Two candidates are vying for the Trustee Area E seat on the Poway Unified School District Board of Education in the Nov. 3 election.
Jimmy Karam and Cindy Sytsma are both Poway residents. The winner will replace Kimberley Beatty, who decided not to seek reelection. The area covers parts of south Poway and Sabre Springs. A map showing district boundaries is at tinyurl.com/PUSDElection2020.
Karam previously ran for a board seat in 2016. This is Sytsma’s first time running for a political office.
Karam has lived in the district for 12 years. He is a Department of Defense contractor and adjunct economics professor at Palomar College. He also teaches economics at Escondido High School as part of its dual enrollment program. He said his “day job” is a functional area manager leading an engineering staff of 45 people. Karam is a Navy veteran, served as a Navy supply corps officer and was a Naval Academy economics department associate chair. His campaign website is karam4pusd.com.
He has a bachelor’s degree in history from the United States Naval Academy, a master’s degree in business administration from the University of Southern California and a master’s in performance psychology from National University.
Two of Karam’s children are Poway High School graduates, while his other children are in ninth grade at Poway High and second grade at Garden Road Elementary.
Sytsma said she grew up in the district and, other than college, has spent her whole life here. She lists her occupation as educator. Her campaign website is cindysytsma.com.
She has a bachelor’s degree in criminology from California State University, Fresno; a master’s in education from California State University, San Marcos; and a doctorate in human services criminal justice from Walden University. She also holds multiple subject and special education teaching credentials from California State University, San Marcos.
Sytsma has two children attending school in the district, an eighth-grade daughter at Twin Peaks Middle School and a fourth-grade son at Garden Road Elementary.
Karam said he wants to serve on the PUSD board to make a difference.
“I served in the Navy for over 24 years and I like to believe I made a difference in every duty station I served at,” Karam said. “As an officer, I had an enormous impact on the lives of sailors and their families, and later on so many students serving as their professor, academic counselor and coach.”
Karam said he always strived to provide a supportive culture so he could be responsive to the needs of the people he served, and is running for the school board so he can do the same for the community.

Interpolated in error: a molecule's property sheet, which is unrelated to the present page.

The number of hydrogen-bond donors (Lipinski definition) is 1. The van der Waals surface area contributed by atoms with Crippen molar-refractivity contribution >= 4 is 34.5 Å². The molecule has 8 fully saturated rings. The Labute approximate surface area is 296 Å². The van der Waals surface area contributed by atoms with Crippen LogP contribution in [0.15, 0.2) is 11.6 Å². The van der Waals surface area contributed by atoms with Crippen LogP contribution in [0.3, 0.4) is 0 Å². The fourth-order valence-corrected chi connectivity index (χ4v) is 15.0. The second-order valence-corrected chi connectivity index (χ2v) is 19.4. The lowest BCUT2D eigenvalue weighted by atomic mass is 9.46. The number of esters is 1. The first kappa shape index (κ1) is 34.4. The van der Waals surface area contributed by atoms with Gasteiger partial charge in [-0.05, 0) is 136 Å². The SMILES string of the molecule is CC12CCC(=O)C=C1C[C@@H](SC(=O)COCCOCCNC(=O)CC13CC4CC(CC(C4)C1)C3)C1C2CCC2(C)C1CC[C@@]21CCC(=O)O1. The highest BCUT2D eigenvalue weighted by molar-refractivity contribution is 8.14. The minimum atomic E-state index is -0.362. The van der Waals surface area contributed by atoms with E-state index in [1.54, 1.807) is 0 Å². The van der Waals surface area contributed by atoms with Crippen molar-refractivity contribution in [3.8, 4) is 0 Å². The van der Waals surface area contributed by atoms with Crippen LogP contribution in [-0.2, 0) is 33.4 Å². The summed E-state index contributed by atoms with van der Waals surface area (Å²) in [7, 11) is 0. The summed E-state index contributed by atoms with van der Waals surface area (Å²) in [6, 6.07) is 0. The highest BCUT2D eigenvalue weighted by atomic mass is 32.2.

Sytsma said she has been an educator for 22 years and taught all grade levels and special education. She has also spent the last 16 years working at the university level, in teacher credentialing courses and criminal justice courses, she said.
“When my children entered school, I jumped in with both feet to get involved,” Sytsma said. “I have served on the PTA board every year, headed several committees (and) been a co-room parent every year, to name a few. In short, I have dedicated most of my adult life to schools and children’s programs. It would be a great honor to be able to continue to make a positive impact for children on a greater scale.”
She also volunteers with Little League, youth theater, Cub Scouts and has been a Girl Scout leader, she said. Systma has presented at educational conferences around the world and has several publications. Her research interests include graduation rates, supporting teachers and youth leadership.
Karam said he feels the three greatest issues impacting the district are transitioning to normalcy and dealing with COVID-19, increasing opportunities for children’s social and emotional development, and confronting systemic racism and social inequities.
“PUSD needs more calm and deliberate action and communications,” Karam said. “Currently, it feels like the community is getting whiplash from all the knee-jerk reactions from the top. We need improved, proactive community relations.”
Karam said setting up a weekly newsletter with relevant COVID-19 updates and subsequent plans and timelines within the district’s control is a great way forward with bringing normalcy and dealing with COVID-19.
He said he plans to leverage the community to proactively assist in helping district children with mental and life skills, including learning how to take on challenges and overcome adversity.